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Making America Polluted Again

The recent slew of administration attacks on protections for clean water, clean air and food and worker safety could send America back to a time of unchecked pollution.

The recent slew of administration attacks on protections for clean water, clean air and food and worker safety could send America back to a time of unchecked pollution.

U.S. National Archives and Records Administration

In 1971, the EPA launched Documerica, a project to capture images of environmental problems, EPA activities and everyday life in America. Freelance photographers captured more than 15,000 photos of the heightened air and water crises of that time. These pictures show us the situation we could return to if we defang and defund the EPA. 

  • October, 1973: Mary Workman holds a jar of undrinkable water that comes from her well near Steubenville, Ohio and has filed a damage suit against the Hanna Coal Company. She has to transport water from a well many miles away.

    October, 1973: Mary Workman holds a jar of undrinkable water that came from her well near Steubenville, Ohio. She has to transport water from a well many miles away, and she has filed a damage suit against the Hanna Coal Company.

    U.S. National Archives and Records Administration
  • Abandoned automobiles and other debris clutter an acid water- and oil-filled five-acre pond near Ogden, Utah in April 1974. It was cleaned up under EPA supervision to prevent possible contamination of Great Salt Lake and a wildlife refuge nearby.

    April, 1974: Abandoned automobiles and other debris clutter an acid water- and oil-filled five-acre pond near Ogden, Utah. The pond was cleaned up under EPA supervision to prevent possible contamination of the Great Salt Lake and a wildlife refuge nearby.

    U.S. National Archives and Records Administration
  • December, 1974: Miner Wayne Gipson, 39, with his daughter Tabitha, 3. He has just gotten home from his job as a conveyor belt operator at a non-union mine.

    December, 1974: Miner Wayne Gipson, 39, sits with his daughter Tabitha, 3. He has just gotten home from his job as a conveyor belt operator at a non-union mine.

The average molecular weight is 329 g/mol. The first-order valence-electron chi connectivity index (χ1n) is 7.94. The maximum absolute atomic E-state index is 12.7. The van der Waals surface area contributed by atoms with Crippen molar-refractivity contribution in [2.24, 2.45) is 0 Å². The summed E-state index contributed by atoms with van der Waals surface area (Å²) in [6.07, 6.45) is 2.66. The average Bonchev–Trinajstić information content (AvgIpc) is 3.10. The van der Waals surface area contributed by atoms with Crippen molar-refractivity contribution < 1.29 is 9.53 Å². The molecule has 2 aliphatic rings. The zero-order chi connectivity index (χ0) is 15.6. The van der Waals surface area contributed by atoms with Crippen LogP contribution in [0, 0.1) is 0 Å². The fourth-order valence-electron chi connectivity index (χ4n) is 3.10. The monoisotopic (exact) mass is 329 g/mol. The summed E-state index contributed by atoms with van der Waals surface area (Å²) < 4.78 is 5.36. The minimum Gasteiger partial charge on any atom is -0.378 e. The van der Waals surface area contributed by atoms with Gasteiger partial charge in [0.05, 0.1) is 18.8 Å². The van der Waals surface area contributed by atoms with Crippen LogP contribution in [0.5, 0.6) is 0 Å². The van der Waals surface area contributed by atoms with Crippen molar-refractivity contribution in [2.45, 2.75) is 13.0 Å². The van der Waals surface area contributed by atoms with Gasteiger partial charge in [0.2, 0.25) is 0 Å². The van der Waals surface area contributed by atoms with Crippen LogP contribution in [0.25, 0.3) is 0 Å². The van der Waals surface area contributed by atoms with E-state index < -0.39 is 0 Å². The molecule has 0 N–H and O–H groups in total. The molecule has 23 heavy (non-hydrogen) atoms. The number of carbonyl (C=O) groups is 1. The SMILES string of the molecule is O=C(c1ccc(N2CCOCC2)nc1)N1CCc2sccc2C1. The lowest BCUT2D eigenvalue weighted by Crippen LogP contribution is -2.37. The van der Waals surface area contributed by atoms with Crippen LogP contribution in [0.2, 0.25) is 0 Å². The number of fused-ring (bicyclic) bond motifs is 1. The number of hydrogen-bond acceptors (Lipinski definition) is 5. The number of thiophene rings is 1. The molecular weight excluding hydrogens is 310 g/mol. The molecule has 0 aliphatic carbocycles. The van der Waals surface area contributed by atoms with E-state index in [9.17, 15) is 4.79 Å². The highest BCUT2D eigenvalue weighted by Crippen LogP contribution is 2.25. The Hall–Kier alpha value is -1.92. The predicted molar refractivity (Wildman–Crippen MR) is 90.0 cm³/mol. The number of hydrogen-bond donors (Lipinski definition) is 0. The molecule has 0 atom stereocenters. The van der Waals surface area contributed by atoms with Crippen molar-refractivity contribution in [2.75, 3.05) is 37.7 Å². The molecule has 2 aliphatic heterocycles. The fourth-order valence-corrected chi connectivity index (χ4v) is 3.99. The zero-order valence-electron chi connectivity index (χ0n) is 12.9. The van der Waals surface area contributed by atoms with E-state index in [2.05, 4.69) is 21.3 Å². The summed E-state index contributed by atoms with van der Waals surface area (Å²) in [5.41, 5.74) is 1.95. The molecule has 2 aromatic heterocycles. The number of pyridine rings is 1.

U.S. National Archives and Records Administration
  • Chemical plants on shore are considered a prime source of pollution for Lake Charles, Louisiana in June 1972.

    June, 1972: Chemical plants on the shores of Lake Charles in Louisiana are considered a prime source of the lake’s pollution.

    U.S. National Archives and Records Administration
  • October, 1973: Floyd Lamb holds waste ash that has been shipped from Cleveland and dumped in some of the strip pits off route 33.

    October, 1973: Floyd Lamb holds waste ash that was shipped from Cleveland, Ohio, and dumped in some of the strip pits off of Route 33.

    U.S. National Archives and Records Administration
  • July, 1973: Clark Avenue and Clark Avenue Bridge in Cleveland, Ohio, obscured by smoke from heavy industry.

    July, 1973: Clark Avenue and Clark Avenue Bridge in Cleveland, Ohio, are obscured by smoke from heavy industry.

    U.S. National Archives and Records Administration
  • August 1972: Children play in yard of Ruston home, while a Tacoma smelter stack showers the area with arsenic and lead residue in Ruston, Washington.

    August, 1972: Children play in a yard while a Tacoma smelter stack showers the area with arsenic and lead residue in Ruston, Washington.

    U.S. National Archives and Records Administration
  • Smoke and gas from the burning of discarded automobile batteries pours into the sky near Houston, Texas, in July of 1972.

    July, 1972: Smoke and gas from the burning of discarded automobile batteries pours into the sky near Houston, Texas.

    U.S. National Archives and Records Administration
  • Day becomes night when industrial smog is heavy in North Birmingham, Alabama, as on this day in July of 1972. Sitting adjacent to the U.S. Pipe plant, this is the most heavily polluted area of the city.

    July, 1972: Day becomes night when industrial smog is heavy in North Birmingham, Alabama. Sitting adjacent to the U.S. Pipe plant, this is the most heavily polluted area of the city.

    U.S. National Archives and Records Administration
  • Water cooling towers of the John Amos Power Plant loom over Poca, WV, home that is on the other side of the Kanawha River. Two of the towers emit great clouds of steam.

    August, 1973: The water cooling towers of the John Amos Power Plant loom over a Poca, West Virginia, home that is on the other side of the Kanawha River. Two of the towers emit great clouds of steam.

    U.S. National Archives and Records Administration
  • From the National Water Quality Laboratory, a June 1973, photo of the severely deformed spine of a Jordanella fish, the result of methyl mercury present in the water.